Ask and Answer Questions

4 Picture Books to Excel at Asking and Answering Questions

Question: How do you know which cow is the best dancer? Asking and answering questions while reading is a skill we expect learners to do from Kindergarten to college (and beyond!). Why? Asking questions engages readers with the text. Look at how expectations evolve through the grade levels:

  • Kindergarten: With prompting and support, ask and answer questions about key details in a text.
  • 2nd grade: Ask and answer such questions as who, what, where, when, why, and how to demonstrate understanding of key details in a text.
  • 6th grade: Conduct short research projects to answer a question, drawing on several sources and refocusing the inquiry when appropriate.
  • 8th grade: Gather relevant information from multiple print and digital sources, using search terms effectively; assess the credibility and accuracy of each source; and quote or paraphrase the data and conclusions of others while avoiding plagiarism and following a standard format for citation.

An unanswered question creates an open cognitive loop. This drives a learner to search for an answer in order to close the loop. Basically, unanswered questions drive people wild. So, how do you know which cow is the best dancer? See which one has the best moo-ves.

Asking and answering questions ties into other skills as well. Drawing conclusions, making inferences, supporting a claim with evidence- all of these skills involve posing a question and searching for the answer.

Teaching Tools: Asking and Answering Questions while Reading

Like all reading skills, asking and answering questions takes practice. Picture books are one tool to build reading muscles (at any grade level!). There are plenty of additional free tools to help emerging readers ask and answer questions. I like this Graphic Organizer and Anchor Chart by Made Whimsically for fiction with emerging readers. (I don’t use the progress measuring tools that come with it, but they look cool, too!) For mixed levels of readers, I like this Sticky Note-Taking Sheet by Kaila Jones. For some reason, sticky notes make everything more fun! This one could be used across many class subjects like language arts, science, math, or social studies.

Pro Tip for High School Teachers: Use picture books as a practice text to teach Socratic Discussion protocols. Then move onto the “meaty” lesson-specific content. Socratic Discussion doesn’t have to be complicated. I like these Accountable Talk Sentence Stems by Gina Le to keep discussion rolling.

ANY book is a good tool to develop the skill of asking and answering questions while reading (even wordless books!) Here are four that I like to use with different kinds of readers. You can also click each picture for a read-aloud to preview the content.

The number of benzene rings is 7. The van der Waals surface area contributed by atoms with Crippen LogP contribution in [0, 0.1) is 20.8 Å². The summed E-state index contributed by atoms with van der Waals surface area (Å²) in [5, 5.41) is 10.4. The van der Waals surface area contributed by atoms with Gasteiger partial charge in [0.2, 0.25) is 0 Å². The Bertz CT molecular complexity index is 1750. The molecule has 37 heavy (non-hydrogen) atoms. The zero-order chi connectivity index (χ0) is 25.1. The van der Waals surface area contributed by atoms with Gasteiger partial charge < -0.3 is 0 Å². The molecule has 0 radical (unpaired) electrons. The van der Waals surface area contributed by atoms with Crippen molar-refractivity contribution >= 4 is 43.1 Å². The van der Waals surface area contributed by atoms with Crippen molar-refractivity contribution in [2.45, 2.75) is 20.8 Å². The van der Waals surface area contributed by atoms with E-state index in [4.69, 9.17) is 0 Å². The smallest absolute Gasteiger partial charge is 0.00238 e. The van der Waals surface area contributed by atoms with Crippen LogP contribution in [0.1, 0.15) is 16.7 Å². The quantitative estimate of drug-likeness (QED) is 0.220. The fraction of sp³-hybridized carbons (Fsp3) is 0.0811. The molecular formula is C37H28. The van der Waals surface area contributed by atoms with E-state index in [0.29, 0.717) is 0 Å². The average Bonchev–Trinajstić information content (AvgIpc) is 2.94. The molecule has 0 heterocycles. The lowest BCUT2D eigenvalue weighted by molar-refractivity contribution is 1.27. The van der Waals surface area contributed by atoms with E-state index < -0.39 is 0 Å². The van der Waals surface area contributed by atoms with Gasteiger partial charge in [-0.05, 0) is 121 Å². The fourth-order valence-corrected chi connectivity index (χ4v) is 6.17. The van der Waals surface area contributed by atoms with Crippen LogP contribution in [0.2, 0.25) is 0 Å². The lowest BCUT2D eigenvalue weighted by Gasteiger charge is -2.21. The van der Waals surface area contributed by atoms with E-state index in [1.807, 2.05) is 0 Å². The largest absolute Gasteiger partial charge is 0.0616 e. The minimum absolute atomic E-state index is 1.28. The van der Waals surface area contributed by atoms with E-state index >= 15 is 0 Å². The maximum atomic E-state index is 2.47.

1. Be a Maker by Katie Howes

Audience: elementary, middle

Summary: Lyrical language and straightforward questions follow a young girl ask she goes through a day of making things. This book is a meditation on the many things we make and the ways we can make a difference in the world. 

Ask and Answer Questions: Good learners ask questions before, during, and after reading a text. This picture book great for a picture walk before reading. Learners can question what the title means, what things the characters might make, and what the characters are like. Read aloud to model asking questions throughout the book. Then, use an anchor chart after reading to record questions and their answers.

2. Feathers and Fools by Mem Fox

Audience: middle, high

Summary: Two flocks of birds begin to fear each other because of their differences. The fear grows and they hoard weapons to protect themselves. Panic strikes. In the end, alone in the world, two hatchlings bond over their similarities. 

Ask and Answer Questions: This is the book I use with high school learners to practice Socratic Discussion for the first time. The book is appropriate for kids, but it’s shocking in its text-to-world connections (where birds can represent warring nations). Learners LOVE to talk about this book. One question they always ask: “This book is for KIDS??” That’s a great question to dig into with evidence from the text.

3. Everybody Needs a Rock by Byrd Baylor

Audience: elementary, middle, high

Summary:  
Describes the qualities to consider in selecting the perfect rock for play and pleasure. 

Ask and Answer Questions: This instructional manual on choosing the perfect rock is surprising and novel enough to inspire questions and idea sharing. A question to kick things off: “Why does everybody need a rock?”

4. Black and White by David Macaulay

Audience: elementary, middle, high

Summary: Four stories are told simultaneously, with each double-page spread divided into quadrants. The stories do not necessarily take place at the same moment in time, but they may be connected.

Ask and Answer Questions: If you have learners who are already question masters, this book is a great challenge to push their skills to the next level. The practice of asking and answering questions can lead a reader to come up with an interpretation of this potentially confusing and mysterious book.

Asking and answering questions is a valuable skill in reading, math, science, social studies… every subject area! It transforms learners from passive acceptance to active participants in their own learning. This is a real-world skill that everyone needs, regardless of their reading level.

Great educators share! Share your ideas of picture books and activities to teach asking and answering questions in the comments.

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